sparksWhat’s not to like about the golden run of falsetto-flecked weirdo pop-rock that LA duo Sparks created between 1974 and 1976? The albums Kimono My House, Propaganda, Indiscreet and Big Beat are all present and correct here, with a fifth album containing B-sides never available on vinyl before, as well as a pair of songs that haven’t been released until now, “Looks Aren’t Everything” and “Intrusion Confusion”. This was before Sparks turned into a Giorgio Moroder-assisted pioneering electro-pop duo so guitars are in full effect, yet they’re used in a tight, strange, poppy, studio-bound manner that’s unique to the band, part prog, part funk, all prescient, as can be heard on the big hit “This Town Ain’t Big Enough For Both Of Us”. On a negative note, Universal’s hogging of vinyl pressing-plants continues apace, so that smaller runs, such as the micro but often exquisite Leaf Label’s 20th Anniversary box-set, have been delayed until the new year. This is annoying but the blame cannot really be put on Sparks or their mad music.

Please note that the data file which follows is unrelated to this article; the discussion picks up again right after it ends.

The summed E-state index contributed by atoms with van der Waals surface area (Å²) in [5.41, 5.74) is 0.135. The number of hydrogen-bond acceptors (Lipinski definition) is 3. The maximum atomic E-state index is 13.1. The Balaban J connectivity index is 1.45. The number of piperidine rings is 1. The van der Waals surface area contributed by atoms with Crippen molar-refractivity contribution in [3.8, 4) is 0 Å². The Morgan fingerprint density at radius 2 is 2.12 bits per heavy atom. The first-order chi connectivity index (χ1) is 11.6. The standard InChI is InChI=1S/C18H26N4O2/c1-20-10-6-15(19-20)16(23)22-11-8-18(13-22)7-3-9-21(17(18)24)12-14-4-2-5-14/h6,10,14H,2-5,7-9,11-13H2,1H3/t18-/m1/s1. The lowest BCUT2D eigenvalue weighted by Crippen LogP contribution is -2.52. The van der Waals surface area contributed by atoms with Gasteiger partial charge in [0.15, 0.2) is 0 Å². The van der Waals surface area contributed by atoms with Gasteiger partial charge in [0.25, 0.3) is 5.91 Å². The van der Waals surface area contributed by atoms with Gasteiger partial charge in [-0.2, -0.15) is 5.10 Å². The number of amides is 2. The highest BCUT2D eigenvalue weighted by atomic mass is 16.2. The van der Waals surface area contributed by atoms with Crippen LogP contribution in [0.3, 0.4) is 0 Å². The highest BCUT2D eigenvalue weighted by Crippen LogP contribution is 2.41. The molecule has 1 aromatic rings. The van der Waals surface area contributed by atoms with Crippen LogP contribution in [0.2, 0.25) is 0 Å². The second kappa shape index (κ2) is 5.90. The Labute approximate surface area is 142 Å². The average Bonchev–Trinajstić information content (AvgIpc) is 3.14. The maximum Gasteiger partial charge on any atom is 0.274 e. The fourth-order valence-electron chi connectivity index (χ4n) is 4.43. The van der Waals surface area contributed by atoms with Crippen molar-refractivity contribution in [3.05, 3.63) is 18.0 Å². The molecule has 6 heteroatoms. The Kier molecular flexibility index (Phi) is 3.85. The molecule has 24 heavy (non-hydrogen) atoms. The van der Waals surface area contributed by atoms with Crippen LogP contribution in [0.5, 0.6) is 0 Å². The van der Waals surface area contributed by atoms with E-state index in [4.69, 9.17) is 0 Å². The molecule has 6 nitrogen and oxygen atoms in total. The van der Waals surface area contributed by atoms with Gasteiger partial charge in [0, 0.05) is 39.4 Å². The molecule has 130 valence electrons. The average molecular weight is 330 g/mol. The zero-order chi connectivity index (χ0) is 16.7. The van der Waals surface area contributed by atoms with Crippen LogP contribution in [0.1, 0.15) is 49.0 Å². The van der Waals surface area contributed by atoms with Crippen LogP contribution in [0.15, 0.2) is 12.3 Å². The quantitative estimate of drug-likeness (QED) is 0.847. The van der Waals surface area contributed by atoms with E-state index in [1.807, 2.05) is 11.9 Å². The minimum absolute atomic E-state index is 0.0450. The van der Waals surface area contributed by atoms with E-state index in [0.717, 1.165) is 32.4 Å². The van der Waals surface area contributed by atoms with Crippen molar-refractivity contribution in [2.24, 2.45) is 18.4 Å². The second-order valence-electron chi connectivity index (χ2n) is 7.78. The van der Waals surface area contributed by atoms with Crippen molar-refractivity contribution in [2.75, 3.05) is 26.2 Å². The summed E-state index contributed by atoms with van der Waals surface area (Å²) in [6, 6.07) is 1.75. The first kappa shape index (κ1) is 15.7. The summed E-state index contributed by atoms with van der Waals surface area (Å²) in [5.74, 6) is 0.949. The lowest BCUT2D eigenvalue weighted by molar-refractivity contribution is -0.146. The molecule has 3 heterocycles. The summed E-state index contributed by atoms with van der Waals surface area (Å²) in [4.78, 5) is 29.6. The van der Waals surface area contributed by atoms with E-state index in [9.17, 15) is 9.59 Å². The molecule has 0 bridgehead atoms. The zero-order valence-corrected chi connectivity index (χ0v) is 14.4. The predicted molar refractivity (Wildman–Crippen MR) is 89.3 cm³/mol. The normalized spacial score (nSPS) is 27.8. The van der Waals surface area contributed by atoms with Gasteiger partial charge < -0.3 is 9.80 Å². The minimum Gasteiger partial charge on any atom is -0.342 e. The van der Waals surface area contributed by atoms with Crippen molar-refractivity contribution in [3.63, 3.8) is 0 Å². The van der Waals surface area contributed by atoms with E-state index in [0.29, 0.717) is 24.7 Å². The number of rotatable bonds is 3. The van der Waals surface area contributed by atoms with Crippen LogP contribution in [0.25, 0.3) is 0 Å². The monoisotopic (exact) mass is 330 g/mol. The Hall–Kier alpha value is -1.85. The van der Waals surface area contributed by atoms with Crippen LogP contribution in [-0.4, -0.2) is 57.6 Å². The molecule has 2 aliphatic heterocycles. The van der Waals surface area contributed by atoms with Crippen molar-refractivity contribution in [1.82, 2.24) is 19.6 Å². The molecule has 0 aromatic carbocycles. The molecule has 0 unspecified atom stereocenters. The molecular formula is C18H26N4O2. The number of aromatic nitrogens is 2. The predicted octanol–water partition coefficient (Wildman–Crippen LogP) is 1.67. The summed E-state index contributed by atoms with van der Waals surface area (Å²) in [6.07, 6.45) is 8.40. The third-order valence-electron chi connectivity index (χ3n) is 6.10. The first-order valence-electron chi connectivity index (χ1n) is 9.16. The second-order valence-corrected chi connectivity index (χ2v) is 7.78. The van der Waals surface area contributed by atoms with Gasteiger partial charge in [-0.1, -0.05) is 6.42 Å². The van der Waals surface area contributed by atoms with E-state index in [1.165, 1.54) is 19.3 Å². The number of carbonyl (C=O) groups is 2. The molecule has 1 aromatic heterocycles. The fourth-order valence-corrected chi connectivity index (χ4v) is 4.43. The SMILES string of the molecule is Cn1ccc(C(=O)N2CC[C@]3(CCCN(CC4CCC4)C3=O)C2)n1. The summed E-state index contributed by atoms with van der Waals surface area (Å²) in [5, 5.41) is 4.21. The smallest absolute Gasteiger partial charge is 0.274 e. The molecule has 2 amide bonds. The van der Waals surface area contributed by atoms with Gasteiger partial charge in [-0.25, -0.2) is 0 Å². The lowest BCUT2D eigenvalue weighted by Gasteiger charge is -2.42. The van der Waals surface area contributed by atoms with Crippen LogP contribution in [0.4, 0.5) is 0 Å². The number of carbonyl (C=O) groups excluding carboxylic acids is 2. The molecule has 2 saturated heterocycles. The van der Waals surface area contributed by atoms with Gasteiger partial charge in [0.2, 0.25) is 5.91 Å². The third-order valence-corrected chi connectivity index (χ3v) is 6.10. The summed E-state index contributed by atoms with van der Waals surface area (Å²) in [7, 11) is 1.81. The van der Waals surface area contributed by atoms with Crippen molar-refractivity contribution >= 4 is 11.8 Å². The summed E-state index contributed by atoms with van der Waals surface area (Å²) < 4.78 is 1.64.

Marek Zebrowski & David Lynch Polish Night Music (Sunday Best/PIAS)

lynch“Play after dark,” say instructions on the back on this new gatefold double disc edition of the 2007 album by a famed film director and a Polish pianist-composer. It does indeed, feel like late at night, even when you play it on a bright sunny afternoon (and a sinister night at that). Somnolent synth tones, like the bleak cousins of new age music, are accompanied by finely chosen piano notes. It was apparently recorded in Los Angeles in Lynch’s home studio but it has a creepy feel summed up by its titles – “Night: A Woman on a Dark Street Corner” or “Night: City Back Street”. There are intimations, for those care about such things, of Twin Peaks’ Black Lodge…

Various Pop Ambient 2016 (Kompakt)